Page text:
Final Report Summary - EICMSC (Electronic Instabilities in Clean Materials with Strong Correlations)
The project “Electronic Instabilities in Clean Materials with Strong Correlations” focused on studying many body behaviour of electrons in solids.
In the last century physicists developed a standard theory of metals. This so-called Landau Fermi liquid theory is utterly successful to describe most materials including metals like copper and gold as well as semiconductors like silicon. In fact, the Landau Fermi-liquid theory is underlying the electronic engineering of the semiconductor industry. Yet, an increasing number of materials show deviations from the standard Landau Fermi-liquid theory.
Landau Fermi-liquid theory is based on independent particles. In the presence of strong interactions new concepts are required to understand the complex behaviour. Interestingly such cases include materials which see huge international research effort like the cuprate high temperature superconductors. In this project we study selected high purity materials and tune the interaction strength. We use external pressure to tune the materials. External pressure pushes the electrons closer together and thus favours strong interactions. In addition, pressure preserves the pristine state of our samples. Our studies allow us to observe the emergence of the new structures arising from the strong interactions.
In this project, we have developed novel pressure techniques in order to access higher pressures more reliably. A major difficulty of high pressure research is to feed electrical contacts from samples in a pressure cell to the outside world and measurement devices. In the first year of the project we established methods to produce new patterned anvil cells with integrated tracks for electrical measurements. In addition to the goals set out in the proposal we pioneered focused ion beam techniques together with colleagues at the ETH, Zurich to cut and contact samples of below 100µm size.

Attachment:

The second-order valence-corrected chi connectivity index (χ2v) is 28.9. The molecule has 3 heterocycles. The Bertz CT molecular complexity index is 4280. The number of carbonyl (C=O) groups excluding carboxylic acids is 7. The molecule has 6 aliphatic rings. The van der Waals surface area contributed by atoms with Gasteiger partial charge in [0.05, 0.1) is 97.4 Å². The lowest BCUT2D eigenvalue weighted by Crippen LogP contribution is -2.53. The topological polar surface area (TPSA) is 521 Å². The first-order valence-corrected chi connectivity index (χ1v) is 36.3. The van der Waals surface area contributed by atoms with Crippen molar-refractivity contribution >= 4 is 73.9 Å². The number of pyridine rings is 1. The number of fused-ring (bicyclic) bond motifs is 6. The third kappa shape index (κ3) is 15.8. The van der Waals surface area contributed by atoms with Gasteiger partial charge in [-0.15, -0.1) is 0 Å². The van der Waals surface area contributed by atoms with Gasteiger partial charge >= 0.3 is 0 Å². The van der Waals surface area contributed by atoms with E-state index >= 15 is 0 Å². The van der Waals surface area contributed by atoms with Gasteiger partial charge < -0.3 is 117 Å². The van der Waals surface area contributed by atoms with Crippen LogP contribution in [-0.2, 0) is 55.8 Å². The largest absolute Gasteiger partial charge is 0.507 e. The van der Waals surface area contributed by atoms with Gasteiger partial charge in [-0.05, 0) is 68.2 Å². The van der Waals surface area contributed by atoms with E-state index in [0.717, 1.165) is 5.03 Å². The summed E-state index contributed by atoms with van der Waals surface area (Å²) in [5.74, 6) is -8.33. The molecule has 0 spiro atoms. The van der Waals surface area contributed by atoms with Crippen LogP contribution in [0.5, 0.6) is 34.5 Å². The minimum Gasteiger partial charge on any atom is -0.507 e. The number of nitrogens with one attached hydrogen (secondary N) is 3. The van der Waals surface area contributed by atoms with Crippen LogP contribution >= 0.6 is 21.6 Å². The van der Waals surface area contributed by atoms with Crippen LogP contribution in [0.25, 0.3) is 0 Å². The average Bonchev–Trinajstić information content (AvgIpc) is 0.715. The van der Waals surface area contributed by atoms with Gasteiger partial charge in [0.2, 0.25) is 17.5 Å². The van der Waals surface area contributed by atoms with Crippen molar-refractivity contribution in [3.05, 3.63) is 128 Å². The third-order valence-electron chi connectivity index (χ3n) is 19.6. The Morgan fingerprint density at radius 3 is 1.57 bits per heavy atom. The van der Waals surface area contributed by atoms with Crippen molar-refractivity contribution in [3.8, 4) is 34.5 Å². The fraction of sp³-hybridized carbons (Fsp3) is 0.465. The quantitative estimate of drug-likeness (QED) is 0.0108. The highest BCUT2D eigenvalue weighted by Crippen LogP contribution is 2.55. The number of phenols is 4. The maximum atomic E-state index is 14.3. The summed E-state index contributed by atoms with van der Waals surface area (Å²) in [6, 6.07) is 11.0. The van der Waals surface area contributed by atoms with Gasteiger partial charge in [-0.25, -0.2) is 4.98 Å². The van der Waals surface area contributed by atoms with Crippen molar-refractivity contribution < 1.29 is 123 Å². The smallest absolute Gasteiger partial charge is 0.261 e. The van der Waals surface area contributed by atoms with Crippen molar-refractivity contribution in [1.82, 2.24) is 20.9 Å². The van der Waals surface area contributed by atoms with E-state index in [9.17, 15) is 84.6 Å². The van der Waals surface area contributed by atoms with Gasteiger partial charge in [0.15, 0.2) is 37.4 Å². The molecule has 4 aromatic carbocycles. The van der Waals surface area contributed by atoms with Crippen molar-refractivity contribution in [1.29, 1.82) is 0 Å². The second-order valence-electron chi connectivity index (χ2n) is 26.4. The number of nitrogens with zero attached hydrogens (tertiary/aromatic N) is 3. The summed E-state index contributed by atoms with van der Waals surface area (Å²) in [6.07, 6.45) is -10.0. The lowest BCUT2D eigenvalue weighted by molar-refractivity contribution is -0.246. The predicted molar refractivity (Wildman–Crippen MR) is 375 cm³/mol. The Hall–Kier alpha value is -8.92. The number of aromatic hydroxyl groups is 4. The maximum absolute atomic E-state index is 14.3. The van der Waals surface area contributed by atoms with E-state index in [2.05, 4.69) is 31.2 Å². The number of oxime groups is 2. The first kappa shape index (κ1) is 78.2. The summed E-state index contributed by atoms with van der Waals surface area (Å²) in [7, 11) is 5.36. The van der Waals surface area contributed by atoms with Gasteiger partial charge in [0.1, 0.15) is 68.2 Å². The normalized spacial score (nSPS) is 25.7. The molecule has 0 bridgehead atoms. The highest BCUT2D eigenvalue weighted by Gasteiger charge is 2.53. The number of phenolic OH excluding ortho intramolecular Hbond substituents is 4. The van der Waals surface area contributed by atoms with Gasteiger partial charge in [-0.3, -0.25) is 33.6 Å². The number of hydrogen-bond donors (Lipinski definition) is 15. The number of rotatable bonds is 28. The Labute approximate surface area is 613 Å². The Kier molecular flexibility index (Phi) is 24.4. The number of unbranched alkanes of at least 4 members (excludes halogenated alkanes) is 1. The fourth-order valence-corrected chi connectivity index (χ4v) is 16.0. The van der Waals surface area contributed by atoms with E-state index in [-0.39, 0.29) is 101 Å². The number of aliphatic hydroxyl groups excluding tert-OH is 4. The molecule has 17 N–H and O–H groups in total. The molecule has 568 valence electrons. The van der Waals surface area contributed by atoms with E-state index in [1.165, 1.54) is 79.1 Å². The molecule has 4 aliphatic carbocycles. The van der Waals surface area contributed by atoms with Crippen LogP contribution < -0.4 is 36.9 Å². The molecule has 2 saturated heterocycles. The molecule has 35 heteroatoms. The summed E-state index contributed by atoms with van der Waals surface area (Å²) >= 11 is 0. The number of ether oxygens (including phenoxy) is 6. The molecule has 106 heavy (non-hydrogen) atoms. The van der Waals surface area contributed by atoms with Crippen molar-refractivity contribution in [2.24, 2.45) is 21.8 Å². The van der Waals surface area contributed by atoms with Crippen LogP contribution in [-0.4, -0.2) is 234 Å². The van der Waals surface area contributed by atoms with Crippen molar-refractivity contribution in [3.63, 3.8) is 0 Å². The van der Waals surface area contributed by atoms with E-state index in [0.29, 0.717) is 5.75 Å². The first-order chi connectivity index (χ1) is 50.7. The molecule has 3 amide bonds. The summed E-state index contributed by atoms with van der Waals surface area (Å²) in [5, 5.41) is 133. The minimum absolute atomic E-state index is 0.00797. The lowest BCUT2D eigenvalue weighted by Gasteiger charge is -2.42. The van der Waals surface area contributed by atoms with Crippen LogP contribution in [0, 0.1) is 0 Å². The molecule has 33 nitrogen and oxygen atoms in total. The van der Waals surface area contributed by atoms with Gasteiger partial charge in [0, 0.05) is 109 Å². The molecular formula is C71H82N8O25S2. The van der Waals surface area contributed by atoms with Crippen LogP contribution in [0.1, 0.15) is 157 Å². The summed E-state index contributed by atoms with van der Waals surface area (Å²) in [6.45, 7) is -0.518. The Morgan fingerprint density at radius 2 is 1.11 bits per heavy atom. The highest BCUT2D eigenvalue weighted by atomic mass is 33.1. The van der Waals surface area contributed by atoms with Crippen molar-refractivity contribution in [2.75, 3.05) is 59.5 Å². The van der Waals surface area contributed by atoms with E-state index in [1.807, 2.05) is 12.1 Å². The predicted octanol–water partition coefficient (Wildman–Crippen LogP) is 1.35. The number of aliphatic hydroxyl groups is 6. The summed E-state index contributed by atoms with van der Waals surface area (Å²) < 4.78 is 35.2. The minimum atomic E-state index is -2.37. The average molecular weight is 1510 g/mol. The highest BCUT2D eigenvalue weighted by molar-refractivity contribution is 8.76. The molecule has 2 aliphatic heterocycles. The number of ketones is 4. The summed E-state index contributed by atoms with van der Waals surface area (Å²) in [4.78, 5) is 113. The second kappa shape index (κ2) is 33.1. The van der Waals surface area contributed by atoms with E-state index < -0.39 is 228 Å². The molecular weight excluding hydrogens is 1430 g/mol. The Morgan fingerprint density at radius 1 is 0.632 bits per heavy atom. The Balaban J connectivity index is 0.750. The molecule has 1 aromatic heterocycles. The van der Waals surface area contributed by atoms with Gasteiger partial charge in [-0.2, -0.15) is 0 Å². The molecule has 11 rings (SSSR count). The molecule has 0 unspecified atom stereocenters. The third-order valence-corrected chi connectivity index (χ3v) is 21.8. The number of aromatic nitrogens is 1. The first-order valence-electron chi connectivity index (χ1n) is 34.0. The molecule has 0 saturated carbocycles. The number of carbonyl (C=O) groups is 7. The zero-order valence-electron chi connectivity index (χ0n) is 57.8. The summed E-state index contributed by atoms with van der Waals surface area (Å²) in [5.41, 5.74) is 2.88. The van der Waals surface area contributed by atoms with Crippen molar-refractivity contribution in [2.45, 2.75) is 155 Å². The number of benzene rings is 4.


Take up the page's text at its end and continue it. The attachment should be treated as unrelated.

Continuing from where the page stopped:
In this second part of the project we use these techniques to perform cutting edge research. We perform measurements on selected materials under pressure. These include NiS2 which can be turned from an insulator into a metal at high pressures. Comprehensive x-ray scattering measurements as well as high-pressure electrical resistivity measurements demonstrate the high quality of our crystals. We have prepared a high pressure cell for further electronic structure studies which are currently being performed at the University of Cambridge.
We have also studied CePt2In7 at high pressures. This material orders magnetically at low temperatures. Under pressure this order is suppressed and gives way to a superconducting state. We have prepared a pressure cell using the focused ion beam techniques for cutting and contacting the sample, and have conducted measurements of the electric resistivity under pressure as well as electronic structure measurements using the quantum oscillation technique.
In addition, we have studied LaAgSb2 which features a charge ordered state very much analogous to the magnetically ordered state of CePt2In7. Again, under pressure this ordered state is suppressed and we search for emergent superconductivity. We perform electrical resistivity, Hall effect, and quantum oscillation measurements under pressure and follow the electronic structure.
All three parts of the project show great progress and will yield important insight into the reorganisation of electrons in the presence of strong interactions.